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EPIC-Oxford is the Oxford component of the European Prospective Investigation into Cancer and Nutrition (EPIC). The study began in the 1990s and follows the health of 65,000 men and women living throughout the UK, many of whom are vegetarian. The main objective of EPIC Oxford is to examine how diet influences the risk of cancer, particularly for the most common types of cancer in Britain, as well as the risks of other chronic diseases. 

EPIC-Europe was initiated in 1992. It involves over 500,000 people in 10 European countries. It is coordinated by the World Health Organization International Agency for Research on Cancer in Lyon, and supported by the European Union and national funding agencies. 

EPIC-Oxford is one of two EPIC cohorts in the UK, the other is EPIC-Norfolk. (A “cohort” is a large group of people who have joined a study and whose health is being followed.) The EPIC-Oxford cohort was recruited between 1993 and 1999. The strategy for establishing the EPIC-Oxford cohort was to recruit participants with a wide range of diets by targeting vegetarians and vegans as well as participants from the general UK population. As such EPIC-Oxford is of great scientific value to the EPIC-Europe study as a whole, because the diets of vegetarians, and especially vegans, differ substantially from those of meat-eaters and this range in diets makes it easier to detect relationships between nutrition and health.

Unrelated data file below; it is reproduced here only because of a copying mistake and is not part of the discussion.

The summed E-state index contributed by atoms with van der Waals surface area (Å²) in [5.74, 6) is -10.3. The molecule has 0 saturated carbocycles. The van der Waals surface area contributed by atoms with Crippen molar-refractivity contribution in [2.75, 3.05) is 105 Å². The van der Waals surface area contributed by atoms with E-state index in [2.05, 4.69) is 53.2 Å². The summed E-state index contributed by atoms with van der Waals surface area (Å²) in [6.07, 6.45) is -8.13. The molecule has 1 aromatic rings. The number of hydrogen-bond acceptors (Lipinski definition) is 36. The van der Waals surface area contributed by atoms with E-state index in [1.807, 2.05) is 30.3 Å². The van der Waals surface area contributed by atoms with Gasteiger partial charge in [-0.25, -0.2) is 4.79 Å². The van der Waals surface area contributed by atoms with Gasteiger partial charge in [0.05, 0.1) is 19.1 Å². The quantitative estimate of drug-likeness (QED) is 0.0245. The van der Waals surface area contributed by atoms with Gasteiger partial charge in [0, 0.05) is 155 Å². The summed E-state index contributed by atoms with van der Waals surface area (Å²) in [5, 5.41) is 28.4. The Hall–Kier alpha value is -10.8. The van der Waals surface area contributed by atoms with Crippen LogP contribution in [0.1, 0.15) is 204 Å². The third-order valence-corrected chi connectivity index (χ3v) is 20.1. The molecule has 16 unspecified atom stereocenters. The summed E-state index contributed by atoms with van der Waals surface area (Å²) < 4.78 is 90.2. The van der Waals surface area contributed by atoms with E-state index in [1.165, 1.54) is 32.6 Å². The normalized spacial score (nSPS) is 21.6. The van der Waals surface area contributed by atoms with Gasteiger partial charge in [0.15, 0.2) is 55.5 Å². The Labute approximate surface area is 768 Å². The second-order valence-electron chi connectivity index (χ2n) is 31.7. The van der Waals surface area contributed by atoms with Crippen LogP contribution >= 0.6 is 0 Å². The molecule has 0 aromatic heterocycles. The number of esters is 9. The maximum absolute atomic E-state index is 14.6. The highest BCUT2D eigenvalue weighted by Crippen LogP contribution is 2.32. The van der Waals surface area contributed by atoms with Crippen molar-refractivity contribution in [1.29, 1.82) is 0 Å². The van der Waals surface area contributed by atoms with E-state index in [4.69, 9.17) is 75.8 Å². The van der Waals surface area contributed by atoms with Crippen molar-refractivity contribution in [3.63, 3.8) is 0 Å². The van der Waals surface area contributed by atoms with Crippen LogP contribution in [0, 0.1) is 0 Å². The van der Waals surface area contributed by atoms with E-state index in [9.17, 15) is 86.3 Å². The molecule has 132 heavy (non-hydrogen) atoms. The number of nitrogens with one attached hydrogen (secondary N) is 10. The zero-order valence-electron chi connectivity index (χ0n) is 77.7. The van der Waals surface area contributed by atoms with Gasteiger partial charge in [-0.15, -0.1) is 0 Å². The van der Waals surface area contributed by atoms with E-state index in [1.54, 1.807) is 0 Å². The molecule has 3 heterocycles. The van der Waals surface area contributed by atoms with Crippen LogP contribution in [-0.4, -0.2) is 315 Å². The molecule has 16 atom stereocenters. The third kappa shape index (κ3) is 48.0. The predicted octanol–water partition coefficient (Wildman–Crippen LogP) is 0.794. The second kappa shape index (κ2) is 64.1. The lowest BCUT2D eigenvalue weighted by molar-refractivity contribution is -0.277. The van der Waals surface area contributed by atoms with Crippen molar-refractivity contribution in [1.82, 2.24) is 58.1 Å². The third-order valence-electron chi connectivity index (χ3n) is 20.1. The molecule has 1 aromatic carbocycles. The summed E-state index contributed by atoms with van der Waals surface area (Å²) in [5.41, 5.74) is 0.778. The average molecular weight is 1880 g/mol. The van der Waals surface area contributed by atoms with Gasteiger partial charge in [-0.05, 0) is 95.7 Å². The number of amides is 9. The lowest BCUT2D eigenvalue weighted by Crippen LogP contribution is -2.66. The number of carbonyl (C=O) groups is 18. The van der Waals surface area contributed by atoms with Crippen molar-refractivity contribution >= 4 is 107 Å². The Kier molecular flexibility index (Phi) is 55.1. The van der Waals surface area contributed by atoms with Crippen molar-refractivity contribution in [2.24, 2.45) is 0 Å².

EPIC-Oxford is managed by the Steering Committee, comprising Professor Tim Key, Professor Ruth Travis and Dr Tammy Tong. To date, research in EPIC-Oxford has focused on the associations of diet, especially vegetarian diets, with the risks of cancer, ischaemic heart disease, other chronic diseases and mortality, as well as studies of the associations of diet with blood levels of nutrients, hormones, cholesterol and other biomarkers.

The EPIC-Oxford study has published many important research papers and becomes more valuable for understanding the long-term effects of diet on health as time goes on. The continued support of participants in this study is vital for its continuing success.

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